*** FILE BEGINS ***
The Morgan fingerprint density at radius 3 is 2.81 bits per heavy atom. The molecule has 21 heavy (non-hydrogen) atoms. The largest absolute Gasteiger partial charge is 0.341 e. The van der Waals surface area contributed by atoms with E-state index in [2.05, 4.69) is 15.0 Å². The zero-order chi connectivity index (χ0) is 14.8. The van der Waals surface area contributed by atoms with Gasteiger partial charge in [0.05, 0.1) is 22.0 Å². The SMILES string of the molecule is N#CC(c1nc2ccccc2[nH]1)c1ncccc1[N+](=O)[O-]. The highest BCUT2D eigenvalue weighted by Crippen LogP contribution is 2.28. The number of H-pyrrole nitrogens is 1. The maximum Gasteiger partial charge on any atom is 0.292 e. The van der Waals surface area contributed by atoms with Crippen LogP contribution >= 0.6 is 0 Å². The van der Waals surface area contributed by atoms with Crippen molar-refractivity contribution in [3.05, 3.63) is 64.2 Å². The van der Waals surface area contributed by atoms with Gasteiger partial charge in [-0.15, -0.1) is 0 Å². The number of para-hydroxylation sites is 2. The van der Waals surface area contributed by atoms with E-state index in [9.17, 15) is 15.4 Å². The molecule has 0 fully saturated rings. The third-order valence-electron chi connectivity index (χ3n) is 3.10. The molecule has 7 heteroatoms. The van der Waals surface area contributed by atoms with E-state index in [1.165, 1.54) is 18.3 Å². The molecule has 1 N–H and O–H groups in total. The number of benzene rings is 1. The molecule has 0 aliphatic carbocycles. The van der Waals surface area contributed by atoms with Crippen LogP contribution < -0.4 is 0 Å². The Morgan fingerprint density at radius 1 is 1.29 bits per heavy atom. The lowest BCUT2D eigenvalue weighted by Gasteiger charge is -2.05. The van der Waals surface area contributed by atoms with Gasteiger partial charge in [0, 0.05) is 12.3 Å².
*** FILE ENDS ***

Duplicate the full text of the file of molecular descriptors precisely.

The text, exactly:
The Morgan fingerprint density at radius 3 is 2.81 bits per heavy atom. The molecule has 21 heavy (non-hydrogen) atoms. The largest absolute Gasteiger partial charge is 0.341 e. The van der Waals surface area contributed by atoms with E-state index in [2.05, 4.69) is 15.0 Å². The zero-order chi connectivity index (χ0) is 14.8. The van der Waals surface area contributed by atoms with Gasteiger partial charge in [0.05, 0.1) is 22.0 Å². The SMILES string of the molecule is N#CC(c1nc2ccccc2[nH]1)c1ncccc1[N+](=O)[O-]. The highest BCUT2D eigenvalue weighted by Crippen LogP contribution is 2.28. The number of H-pyrrole nitrogens is 1. The maximum Gasteiger partial charge on any atom is 0.292 e. The van der Waals surface area contributed by atoms with Crippen LogP contribution >= 0.6 is 0 Å². The van der Waals surface area contributed by atoms with Crippen molar-refractivity contribution in [3.05, 3.63) is 64.2 Å². The van der Waals surface area contributed by atoms with Gasteiger partial charge in [-0.15, -0.1) is 0 Å². The number of para-hydroxylation sites is 2. The van der Waals surface area contributed by atoms with E-state index in [9.17, 15) is 15.4 Å². The molecule has 0 fully saturated rings. The third-order valence-electron chi connectivity index (χ3n) is 3.10. The molecule has 7 heteroatoms. The van der Waals surface area contributed by atoms with E-state index in [1.165, 1.54) is 18.3 Å². The molecule has 1 N–H and O–H groups in total. The number of benzene rings is 1. The molecule has 0 aliphatic carbocycles. The van der Waals surface area contributed by atoms with Crippen LogP contribution < -0.4 is 0 Å². The Morgan fingerprint density at radius 1 is 1.29 bits per heavy atom. The lowest BCUT2D eigenvalue weighted by Gasteiger charge is -2.05. The van der Waals surface area contributed by atoms with Gasteiger partial charge in [0, 0.05) is 12.3 Å².